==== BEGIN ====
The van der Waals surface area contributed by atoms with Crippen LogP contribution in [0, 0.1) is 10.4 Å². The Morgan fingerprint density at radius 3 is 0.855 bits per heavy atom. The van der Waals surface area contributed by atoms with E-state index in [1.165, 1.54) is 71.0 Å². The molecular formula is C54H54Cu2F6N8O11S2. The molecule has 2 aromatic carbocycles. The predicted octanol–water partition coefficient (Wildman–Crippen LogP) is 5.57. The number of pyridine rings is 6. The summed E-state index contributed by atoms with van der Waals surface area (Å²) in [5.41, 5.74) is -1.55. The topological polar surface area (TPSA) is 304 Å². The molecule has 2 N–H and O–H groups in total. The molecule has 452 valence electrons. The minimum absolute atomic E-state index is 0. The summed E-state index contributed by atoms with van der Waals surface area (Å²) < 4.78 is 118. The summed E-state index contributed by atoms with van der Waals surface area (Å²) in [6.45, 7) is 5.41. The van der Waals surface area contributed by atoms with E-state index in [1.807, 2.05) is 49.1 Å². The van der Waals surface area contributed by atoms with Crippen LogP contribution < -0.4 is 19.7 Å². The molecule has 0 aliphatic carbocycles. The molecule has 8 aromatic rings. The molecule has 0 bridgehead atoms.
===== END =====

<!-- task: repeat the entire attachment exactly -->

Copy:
The van der Waals surface area contributed by atoms with Crippen LogP contribution in [0, 0.1) is 10.4 Å². The Morgan fingerprint density at radius 3 is 0.855 bits per heavy atom. The van der Waals surface area contributed by atoms with E-state index in [1.165, 1.54) is 71.0 Å². The molecular formula is C54H54Cu2F6N8O11S2. The molecule has 2 aromatic carbocycles. The predicted octanol–water partition coefficient (Wildman–Crippen LogP) is 5.57. The number of pyridine rings is 6. The summed E-state index contributed by atoms with van der Waals surface area (Å²) in [5.41, 5.74) is -1.55. The topological polar surface area (TPSA) is 304 Å². The molecule has 2 N–H and O–H groups in total. The molecule has 452 valence electrons. The minimum absolute atomic E-state index is 0. The summed E-state index contributed by atoms with van der Waals surface area (Å²) < 4.78 is 118. The summed E-state index contributed by atoms with van der Waals surface area (Å²) in [6.45, 7) is 5.41. The van der Waals surface area contributed by atoms with E-state index in [1.807, 2.05) is 49.1 Å². The van der Waals surface area contributed by atoms with Crippen LogP contribution < -0.4 is 19.7 Å². The molecule has 0 aliphatic carbocycles. The molecule has 8 aromatic rings. The molecule has 0 bridgehead atoms.